The ferocious street riots during the G20 summit earlier this month in Hamburg have fueled the discussion about political extremism and violence in Germany. One talking point is centered on the question if the state and the police reacted adequately, and how extremism should best be countered in general.
Just days before the summit, German Federal Minister of the Interior, Thomas de Maizière, presented an annual report on extremist activities in Germany
. According to the domestic intelligence service (BfV), the overall number of politically motivated offenses is on the rise. In total, there were 23,555 offenses on the right, 9,389 on the left, and 3,372 offences committed by foreign actors (such as the Kurdish PKK and their sympathisers) in 2016.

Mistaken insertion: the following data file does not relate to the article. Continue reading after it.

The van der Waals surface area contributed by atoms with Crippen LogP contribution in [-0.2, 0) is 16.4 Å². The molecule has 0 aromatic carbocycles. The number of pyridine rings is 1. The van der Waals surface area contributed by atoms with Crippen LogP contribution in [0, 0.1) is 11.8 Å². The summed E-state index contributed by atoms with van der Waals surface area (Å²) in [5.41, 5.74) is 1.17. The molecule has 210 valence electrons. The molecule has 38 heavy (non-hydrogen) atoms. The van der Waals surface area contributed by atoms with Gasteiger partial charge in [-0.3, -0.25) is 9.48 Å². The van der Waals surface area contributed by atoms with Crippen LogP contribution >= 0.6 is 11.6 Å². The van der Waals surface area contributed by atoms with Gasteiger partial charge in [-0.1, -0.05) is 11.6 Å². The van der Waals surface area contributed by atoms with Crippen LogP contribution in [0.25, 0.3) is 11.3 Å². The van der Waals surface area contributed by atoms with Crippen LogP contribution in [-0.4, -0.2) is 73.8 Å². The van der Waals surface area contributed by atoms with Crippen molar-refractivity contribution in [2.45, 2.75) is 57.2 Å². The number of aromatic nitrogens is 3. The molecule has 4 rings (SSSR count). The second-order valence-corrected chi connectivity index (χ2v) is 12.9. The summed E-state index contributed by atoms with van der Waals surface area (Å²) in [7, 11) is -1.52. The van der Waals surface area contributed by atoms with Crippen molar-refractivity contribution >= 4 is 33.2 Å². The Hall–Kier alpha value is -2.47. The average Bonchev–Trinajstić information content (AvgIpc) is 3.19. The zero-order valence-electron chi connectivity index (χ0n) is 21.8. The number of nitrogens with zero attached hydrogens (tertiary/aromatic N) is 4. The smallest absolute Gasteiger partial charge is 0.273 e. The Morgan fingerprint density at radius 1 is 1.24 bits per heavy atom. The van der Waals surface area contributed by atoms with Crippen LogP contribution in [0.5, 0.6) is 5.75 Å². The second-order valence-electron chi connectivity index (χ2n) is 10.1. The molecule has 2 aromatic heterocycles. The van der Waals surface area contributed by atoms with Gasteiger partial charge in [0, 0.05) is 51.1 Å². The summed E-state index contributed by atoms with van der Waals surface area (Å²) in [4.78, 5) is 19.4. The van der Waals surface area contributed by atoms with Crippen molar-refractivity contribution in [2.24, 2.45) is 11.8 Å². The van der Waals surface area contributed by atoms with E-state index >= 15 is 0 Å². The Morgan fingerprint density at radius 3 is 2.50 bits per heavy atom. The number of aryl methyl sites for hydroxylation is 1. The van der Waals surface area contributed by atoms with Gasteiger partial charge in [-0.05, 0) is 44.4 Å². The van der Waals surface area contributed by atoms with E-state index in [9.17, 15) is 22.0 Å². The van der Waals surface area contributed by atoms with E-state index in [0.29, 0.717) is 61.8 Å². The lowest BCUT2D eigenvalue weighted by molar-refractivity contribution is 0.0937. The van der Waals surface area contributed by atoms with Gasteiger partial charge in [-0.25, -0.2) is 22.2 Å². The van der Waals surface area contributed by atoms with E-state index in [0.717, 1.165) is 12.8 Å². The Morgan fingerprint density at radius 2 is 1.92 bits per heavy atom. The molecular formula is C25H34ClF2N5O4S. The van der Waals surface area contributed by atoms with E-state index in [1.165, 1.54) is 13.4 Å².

According to a recent survey by YouGov
, 81 percent of Germans are under the impression that extremism is on the rise too. 78 percent of the respondents thought the state wasn't on top of the situation. Asked how the state should react, 61 percent thought stricter sentencing would be advisable, 46 percent also thought that extremist parties should be outlawed. Just 3 percent thought the state was reacting correctly to extremism.